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Trump's nuclear non-policy

People walk past a street monitor showing news of North Korea's intercontinental ballistic missile test in Tokyo, Japan, July 4, 2017.
Toru Hanai | Reuters
People walk past a street monitor showing news of North Korea's intercontinental ballistic missile test in Tokyo, Japan, July 4, 2017.

The gentlemen in Pyongyang have decided that President Trump is to be taken neither literally nor seriously.

It is difficult to blame them.

Kim Jong-un's crackpot regime launched an intercontinental ballistic missile capable of reaching the United States, and President Trump, commander in chief of the most awesome war-making apparatus ever assembled in the course of human history, responded with a brace of tweets.

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In January, Trump had promised that North Korea would not be permitted to obtain intercontinental missile capability: "Won't happen," he tweeted.

Did happen.

What now?

The upside of having Donald Trump as commander in chief is that he is a coward, and the downside is that he is a fool. His instinct will be to pursue the least-risky course of action, which may be prudent, but he is so willfully ignorant that he cannot possibly understand the risks associated with the channels of action open to him, including the risks of inaction.

The ironic thing is that Trump is trying to outsource this work to China.

Trump's tweet following the North Korean ICBM launch found him pleading — "Begging like a dog," as he is fond of putting it — with Beijing to "put a heavy move" on Pyongyang. Beijing and Moscow are indeed taking the lead on this issue and have proposed to put a heavy move on the United States. So far, the Beijing-Moscow consensus is that the North Korean situation should be deescalated by limiting future U.S.-South Korean joint military exercises and by eliminating plans to extend U.S. missile-defense capabilities in northeastern Asia. These are not exactly in the interest of the United States, and not exactly not in the interest of China and Russia, which also called upon Washington to respect the "sensible concerns" North Korea has about possible foreign aggression.

Candidate Trump no doubt added to the mirth of the primary season with his showmanship, his comically brazen dishonesty, his schoolyard-bully nicknames for his opponents, and the rest of it. But Republicans, in a fit of cultural pique, nominated him, and Americans decided that they had had their fill of Hillary Rodham Clinton (a little of her goes a very long way), and so the free people of these United States installed a quondam game-show host and failed casino operator as their chief executive. Trump, to be fair, is doing exactly what they wanted him to do: antagonizing the media with dopey Twitter gifs and doing all he can to épater les bourgeois.

As for the business of performing the duties of the president, Trump is missing in action. He was surprised by the North Korean ICBM launch, but then he is surprised by many things, such as the contents of Republican health-care legislation that he claims to support.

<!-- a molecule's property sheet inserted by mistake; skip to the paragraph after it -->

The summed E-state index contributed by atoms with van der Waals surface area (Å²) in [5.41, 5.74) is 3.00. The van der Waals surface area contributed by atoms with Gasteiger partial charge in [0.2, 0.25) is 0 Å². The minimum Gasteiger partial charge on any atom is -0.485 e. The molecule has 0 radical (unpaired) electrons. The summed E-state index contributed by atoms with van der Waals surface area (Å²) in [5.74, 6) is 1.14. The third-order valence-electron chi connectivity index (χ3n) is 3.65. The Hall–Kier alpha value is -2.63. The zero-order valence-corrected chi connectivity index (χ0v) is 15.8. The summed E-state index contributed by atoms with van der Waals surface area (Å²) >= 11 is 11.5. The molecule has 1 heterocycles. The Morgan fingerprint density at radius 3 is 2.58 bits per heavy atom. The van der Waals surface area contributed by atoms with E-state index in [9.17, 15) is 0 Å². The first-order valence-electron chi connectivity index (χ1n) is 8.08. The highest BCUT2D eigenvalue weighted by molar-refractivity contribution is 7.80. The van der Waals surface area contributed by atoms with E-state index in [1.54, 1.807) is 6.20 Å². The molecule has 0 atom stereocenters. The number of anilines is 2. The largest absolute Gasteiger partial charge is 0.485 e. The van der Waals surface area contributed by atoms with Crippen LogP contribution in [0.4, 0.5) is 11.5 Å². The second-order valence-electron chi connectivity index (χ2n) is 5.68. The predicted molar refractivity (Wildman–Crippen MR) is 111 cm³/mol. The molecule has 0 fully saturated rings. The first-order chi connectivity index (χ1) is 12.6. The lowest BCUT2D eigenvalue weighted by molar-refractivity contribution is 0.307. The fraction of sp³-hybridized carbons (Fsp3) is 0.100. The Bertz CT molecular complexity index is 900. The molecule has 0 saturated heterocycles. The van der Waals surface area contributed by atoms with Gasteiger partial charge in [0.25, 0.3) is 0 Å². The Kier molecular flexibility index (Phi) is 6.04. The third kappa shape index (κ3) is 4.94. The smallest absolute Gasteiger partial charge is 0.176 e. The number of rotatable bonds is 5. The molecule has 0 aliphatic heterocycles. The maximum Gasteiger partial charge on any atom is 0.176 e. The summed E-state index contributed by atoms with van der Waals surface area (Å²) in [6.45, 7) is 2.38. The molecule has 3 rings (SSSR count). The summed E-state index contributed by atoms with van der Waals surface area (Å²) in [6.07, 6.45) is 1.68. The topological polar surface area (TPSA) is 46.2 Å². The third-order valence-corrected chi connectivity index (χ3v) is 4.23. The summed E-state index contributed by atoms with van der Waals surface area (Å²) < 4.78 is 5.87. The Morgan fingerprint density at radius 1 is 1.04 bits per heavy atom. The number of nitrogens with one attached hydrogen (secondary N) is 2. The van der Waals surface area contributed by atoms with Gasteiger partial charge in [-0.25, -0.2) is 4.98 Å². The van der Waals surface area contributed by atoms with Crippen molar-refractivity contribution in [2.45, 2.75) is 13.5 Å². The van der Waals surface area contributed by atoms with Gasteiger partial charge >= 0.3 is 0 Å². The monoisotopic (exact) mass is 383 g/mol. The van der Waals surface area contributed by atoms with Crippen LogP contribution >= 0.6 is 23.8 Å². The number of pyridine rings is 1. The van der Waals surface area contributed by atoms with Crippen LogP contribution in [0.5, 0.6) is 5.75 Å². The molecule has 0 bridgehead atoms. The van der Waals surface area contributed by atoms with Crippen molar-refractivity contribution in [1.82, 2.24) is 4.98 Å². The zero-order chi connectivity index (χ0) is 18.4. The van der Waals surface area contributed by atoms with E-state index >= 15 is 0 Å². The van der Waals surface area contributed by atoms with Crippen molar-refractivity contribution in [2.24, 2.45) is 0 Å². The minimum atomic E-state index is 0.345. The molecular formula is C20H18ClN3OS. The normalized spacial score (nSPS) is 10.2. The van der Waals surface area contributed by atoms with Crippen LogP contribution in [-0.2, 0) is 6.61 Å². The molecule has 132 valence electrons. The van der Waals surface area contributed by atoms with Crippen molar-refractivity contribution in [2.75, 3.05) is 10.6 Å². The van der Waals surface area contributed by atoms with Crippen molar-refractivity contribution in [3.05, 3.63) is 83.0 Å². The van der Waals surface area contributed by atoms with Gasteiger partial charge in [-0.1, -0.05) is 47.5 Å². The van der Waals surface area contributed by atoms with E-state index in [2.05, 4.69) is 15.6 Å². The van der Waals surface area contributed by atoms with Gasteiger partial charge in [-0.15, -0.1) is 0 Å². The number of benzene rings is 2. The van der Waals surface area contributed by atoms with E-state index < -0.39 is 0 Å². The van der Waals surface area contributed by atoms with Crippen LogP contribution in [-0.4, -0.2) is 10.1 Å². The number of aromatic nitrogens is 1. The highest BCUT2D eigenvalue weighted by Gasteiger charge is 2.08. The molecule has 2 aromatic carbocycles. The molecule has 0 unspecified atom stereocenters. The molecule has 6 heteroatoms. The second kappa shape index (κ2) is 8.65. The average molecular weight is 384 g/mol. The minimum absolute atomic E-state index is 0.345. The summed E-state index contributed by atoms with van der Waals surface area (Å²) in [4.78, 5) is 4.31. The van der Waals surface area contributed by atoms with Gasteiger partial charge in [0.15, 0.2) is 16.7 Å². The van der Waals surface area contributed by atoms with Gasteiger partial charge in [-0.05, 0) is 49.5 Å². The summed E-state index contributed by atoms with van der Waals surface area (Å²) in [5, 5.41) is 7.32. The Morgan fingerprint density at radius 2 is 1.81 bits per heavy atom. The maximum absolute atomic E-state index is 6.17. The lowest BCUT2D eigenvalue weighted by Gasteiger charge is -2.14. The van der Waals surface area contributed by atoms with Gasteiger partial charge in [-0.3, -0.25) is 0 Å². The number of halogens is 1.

He was elected to be a giant middle finger to the so-called Establishment. (If the Establishment does not include Manhattan real-estate heirs and Chuck Schumer cronies attached to NBC franchises, what kind of establishment is it, anyway?) Now that middle finger is on the button, and the world is on the brink of a genuine nuclear crisis.

Trump has a battle plan for his war with CNN, a subject about which he has no doubt given a great deal of thought and toward which he can apply some real expertise as a television entertainer. But North Korea menacing Alaska (or perhaps California, soon enough) with a nuclear weapon?

Perhaps Twitter ought not be our first line of defense.

These were dangerous times to begin with: In addition to the Hermit Kingdom's dreams of nuclear blackmail, there is the familiar and persistent threat of Islamist savagery and its permutations from Thailand to Congo, the ongoing cartel war that threatens to turn our immediate neighbor to the south into a failed state, and the opportunistic ambitions of Russia and China. These dangers have been compounded by the lack of anything resembling a coherent foreign policy or national-security program from the Trump administration, which is a clown show of media drama. The Trump administration includes a cabinet with some of the finest figures in American public life, and it has at its disposal a Republican-controlled Congress eager to enact conservative reforms and to hand the administration as many wins as it can. But in the absence of actual presidential leadership, all of that is coming to naught.

And the void left by the absence of American leadership calls up malevolent spirits from the vasty deep.

Barack Obama and his administration did a great deal of harm to the long-term prosperity and international credibility of the United States, harm that was mitigated, unintentionally, by President Obama's critical shortcoming: He never quite figured out that the job of the president includes more than making speeches. Trump is as grandiose as Obama in his self-conception but less ambitious in his execution, and so has replaced Obama's addiction to speeches with his own addiction to Twitter.

What will he tweet when the first North Korean nuclear warhead is detonated over Tokyo or Anchorage?

Commentary by Kevin D. Williamson, a roving correspondent at National Review. Follow him on Twitter @KevinNR.

For more insight from CNBC contributors, follow @CNBCopinion on Twitter.

©2017 National Review. Used with permission.